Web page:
MAINTENANCE Special Feature

Posted On 26 Apr 2024
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This entry is part 4 of 29 in the series AusMotorcyclist Issue#28



As we’re sure you know, keeping a relationship intact cuts both ways. Here is what you should be doing to keep up your end of the love affair with your bike…

Yes, okay, everyone knows that no one follows the guidelines printed so prominently in motorcycle handbooks, listing all the things you should be doing before riding your bike. Anyone who claims they do, is either fibbing or suffering from immense memory lapses. Oh, all right, maybe there are some people who do – point them out to us if you know of one, and we’ll give them a medal.

So instead of allowing you to just ignore your maintenance duties entirely, we have compiled a list that we think is more reasonable, split into weekly, monthly and annual sections. And you really should follow this one!


You must check your tyres pressures each week, unless you just ride on the odd occasion, in which case it should be before each ride. Tyre pressures are a critically important safety item in your riding. A couple of pounds down could already mean less grip and poor handling. To give you an extreme case, take my rear Pirelli slick. I was given the hot tip for the soft front tyre I ran at the Barry Sheene: run it 35psi off the warmer, I was told, and if it starts to slide around, run it at 34psi for extra grip. No lower and no higher off the tyre warmers, otherwise grip would go away. So make it a point to check tyre pressures every week to keep things as safe as possible.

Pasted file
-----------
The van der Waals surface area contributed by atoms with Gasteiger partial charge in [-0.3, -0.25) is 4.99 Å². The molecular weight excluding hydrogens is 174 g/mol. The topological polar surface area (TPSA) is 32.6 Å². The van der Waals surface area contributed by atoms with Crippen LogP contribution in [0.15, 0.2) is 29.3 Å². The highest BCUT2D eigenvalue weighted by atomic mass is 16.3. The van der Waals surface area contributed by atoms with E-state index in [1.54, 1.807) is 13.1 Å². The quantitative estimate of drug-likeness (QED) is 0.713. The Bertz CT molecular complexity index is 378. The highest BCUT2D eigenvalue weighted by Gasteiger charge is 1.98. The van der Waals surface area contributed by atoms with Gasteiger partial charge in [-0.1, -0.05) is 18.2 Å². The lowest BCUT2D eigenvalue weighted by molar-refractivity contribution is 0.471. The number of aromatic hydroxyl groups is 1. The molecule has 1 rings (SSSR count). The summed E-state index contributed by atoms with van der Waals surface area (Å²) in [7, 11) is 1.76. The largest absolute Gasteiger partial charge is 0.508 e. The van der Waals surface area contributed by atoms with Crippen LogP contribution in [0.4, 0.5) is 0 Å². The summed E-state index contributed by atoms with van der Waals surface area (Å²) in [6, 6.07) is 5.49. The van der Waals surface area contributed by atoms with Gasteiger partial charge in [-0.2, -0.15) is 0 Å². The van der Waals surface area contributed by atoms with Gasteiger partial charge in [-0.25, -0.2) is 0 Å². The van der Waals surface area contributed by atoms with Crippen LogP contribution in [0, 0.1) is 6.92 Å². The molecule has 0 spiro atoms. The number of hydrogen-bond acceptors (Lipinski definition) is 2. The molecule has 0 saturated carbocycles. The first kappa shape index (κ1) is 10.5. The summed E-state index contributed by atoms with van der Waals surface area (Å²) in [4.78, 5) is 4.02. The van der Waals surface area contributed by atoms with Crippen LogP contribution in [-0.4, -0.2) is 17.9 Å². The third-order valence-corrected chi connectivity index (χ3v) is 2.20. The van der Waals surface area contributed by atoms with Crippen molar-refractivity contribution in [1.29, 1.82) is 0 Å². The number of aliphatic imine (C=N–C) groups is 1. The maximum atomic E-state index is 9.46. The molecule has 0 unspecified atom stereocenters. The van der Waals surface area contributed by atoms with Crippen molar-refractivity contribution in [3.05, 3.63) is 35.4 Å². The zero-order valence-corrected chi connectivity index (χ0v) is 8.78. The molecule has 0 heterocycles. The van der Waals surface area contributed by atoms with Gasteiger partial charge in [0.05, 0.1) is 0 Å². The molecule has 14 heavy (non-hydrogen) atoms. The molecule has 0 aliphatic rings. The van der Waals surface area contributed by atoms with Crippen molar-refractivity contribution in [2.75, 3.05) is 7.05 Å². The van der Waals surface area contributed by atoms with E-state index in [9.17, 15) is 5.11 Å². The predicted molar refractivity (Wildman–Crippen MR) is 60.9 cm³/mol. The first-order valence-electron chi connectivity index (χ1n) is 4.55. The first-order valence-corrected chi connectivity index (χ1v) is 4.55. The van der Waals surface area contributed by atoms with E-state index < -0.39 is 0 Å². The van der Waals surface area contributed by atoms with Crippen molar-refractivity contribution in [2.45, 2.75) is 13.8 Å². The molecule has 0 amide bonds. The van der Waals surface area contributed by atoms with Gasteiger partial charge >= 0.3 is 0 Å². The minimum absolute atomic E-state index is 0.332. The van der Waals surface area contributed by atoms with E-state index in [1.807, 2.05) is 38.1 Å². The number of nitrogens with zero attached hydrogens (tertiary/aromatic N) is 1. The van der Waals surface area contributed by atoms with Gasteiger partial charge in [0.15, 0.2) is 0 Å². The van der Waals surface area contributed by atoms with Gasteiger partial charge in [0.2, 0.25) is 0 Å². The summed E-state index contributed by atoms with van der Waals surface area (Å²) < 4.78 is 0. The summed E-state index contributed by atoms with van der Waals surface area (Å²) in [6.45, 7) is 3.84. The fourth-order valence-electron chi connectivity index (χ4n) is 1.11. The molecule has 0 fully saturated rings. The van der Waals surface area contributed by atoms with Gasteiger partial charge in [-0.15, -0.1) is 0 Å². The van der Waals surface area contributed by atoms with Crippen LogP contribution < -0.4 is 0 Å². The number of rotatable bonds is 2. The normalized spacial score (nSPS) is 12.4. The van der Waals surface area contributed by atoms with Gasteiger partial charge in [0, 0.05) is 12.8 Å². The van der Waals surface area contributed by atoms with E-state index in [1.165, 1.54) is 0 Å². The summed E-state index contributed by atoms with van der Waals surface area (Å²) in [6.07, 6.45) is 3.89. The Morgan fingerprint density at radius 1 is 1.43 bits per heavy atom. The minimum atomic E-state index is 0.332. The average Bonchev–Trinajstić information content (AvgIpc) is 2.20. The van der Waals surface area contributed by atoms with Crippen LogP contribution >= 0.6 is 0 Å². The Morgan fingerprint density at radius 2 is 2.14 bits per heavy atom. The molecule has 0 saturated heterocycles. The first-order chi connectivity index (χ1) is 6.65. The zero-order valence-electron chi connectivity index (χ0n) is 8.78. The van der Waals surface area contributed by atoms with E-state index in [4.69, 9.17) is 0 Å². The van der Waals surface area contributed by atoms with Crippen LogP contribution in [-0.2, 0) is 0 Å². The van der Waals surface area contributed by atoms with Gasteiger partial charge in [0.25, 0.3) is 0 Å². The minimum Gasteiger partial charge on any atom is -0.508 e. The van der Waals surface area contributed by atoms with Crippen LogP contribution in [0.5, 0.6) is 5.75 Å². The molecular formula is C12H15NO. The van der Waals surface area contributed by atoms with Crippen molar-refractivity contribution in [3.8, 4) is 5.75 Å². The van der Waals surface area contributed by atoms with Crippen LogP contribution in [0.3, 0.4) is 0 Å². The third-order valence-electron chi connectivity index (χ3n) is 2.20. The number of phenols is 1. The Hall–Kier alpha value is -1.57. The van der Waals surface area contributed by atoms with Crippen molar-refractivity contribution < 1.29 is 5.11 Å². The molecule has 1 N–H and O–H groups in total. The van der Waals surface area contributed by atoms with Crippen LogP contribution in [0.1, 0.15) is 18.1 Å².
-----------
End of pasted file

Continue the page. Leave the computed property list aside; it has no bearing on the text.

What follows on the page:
Another very important part of the motorcycle that needs to maintained every week – at least given a squirt of chain lube (you listening, Bear?), is the chain. If you don’t have a chain, check the belt every week for any abnormalities. Those with shaft drive can skip this, but the majority of motorcycles still have a chain drive which requires inspection every week, as well as some chain lube to keep the bike smooth. This will also make things cheaper in the long run by keeping the chain and sprockets in good condition. Chain lube is cheap and there are many brands on the market, but we have used Motul, Yamalube and iPone all with great success, with minimal fl ing and great smoothness.


Yes, you should check your brakes every week! Feel the brake pressure – is it strong? Check the fl uids – are they within the boundaries indicated? And grab that torch and shine it into the caliper to see how much meat is left on the pads. Safety is the key: try stopping your bike without brakes. You’ll be rinsing your undies for quite a while.


Really? Yes. If you ride daily, make time each week to give your bike a wash. Not only will your bike love you for it, it also gives you time to possibly see something wrong with the bike you might not have noticed otherwise. I use iPone Absolut Wash, which works well and is easy to use. After wiping the bike down I then give it a good spray with Motul Shine N Go or Yamalube Silicone Protectant & Lubrication Spray (depending on what I have at the time), wiping down any areas where I don’t want the spray to be, and obviously being careful not to spray the tyres.